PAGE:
Energy Storage is Coming Home
Driven by technological innovation and economies of scale, the installed price of solar photovoltaics has plummeted in recent years. Combined with federal and state incentives, and creative financing models, these low prices have ushered affordable solar power into the mainstream. In 2014, 6.2 gigawatts of solar PV were installed in the U.S. alone, 20 times the amount installed in 2008.
Meanwhile, residential battery storage, a mainstay in the early days of solar PV, has largely been relegated to the fringe as an expensive, rarely-used backup. Most end-users now connect to the electric grid, relying on utilities to provide power when their PV systems don’t. These users employ the grid as a robust, always-available “battery” to which they enjoy free access, obviating the need to pay for their own storage solutions.
But that paradigm may be about to change. Anticipating fundamental revisions to residential rate structures, Enphase, the PV microinverter market leader, is preparing to launch a new AC-battery residential storage solution in 2016. Should projected rate changes come to pass, the Enphase AC Battery system, combined with solar PV, could present homeowners with a compelling economic proposition. With over 8 million microinverters deployed worldwide, Enphase may be in a unique position to bring residential battery storage to the masses.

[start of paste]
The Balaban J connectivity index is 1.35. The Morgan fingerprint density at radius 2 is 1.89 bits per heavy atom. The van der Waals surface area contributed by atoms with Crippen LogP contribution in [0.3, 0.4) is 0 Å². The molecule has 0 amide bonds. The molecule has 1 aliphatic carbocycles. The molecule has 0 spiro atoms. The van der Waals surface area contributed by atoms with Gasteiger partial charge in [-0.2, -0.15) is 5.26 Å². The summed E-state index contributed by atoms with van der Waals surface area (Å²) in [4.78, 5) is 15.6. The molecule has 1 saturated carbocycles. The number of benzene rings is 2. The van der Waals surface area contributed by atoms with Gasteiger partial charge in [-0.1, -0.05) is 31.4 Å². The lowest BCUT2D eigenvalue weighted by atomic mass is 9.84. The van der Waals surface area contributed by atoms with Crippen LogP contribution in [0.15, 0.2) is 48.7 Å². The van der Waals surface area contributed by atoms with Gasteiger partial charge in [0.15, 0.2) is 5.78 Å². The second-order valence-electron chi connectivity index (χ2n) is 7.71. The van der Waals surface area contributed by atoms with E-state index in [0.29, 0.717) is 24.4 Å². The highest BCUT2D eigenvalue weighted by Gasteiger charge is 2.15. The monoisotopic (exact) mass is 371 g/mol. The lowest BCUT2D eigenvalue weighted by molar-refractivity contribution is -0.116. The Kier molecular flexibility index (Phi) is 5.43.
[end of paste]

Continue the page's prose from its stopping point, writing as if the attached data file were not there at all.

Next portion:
While the residential energy storage market has yet to blossom, the utility-scale market is booming. U.S. energy storage capacity grew by 40 percent from 2013 to 2014, with 90 percent of that new capacity deployed in front of the meter (i.e., utility-scale). Storage in all markets combined is expected to grow another 300 percent in 2015.
Residential and commercial and industrial (C&I) storage may represent just 10 percent of the overall market today, but a recent GTM research report predicts behind-the-meter storage (residential, commercial, education, military or nonprofit) will account for 45 percent of the market by 2019.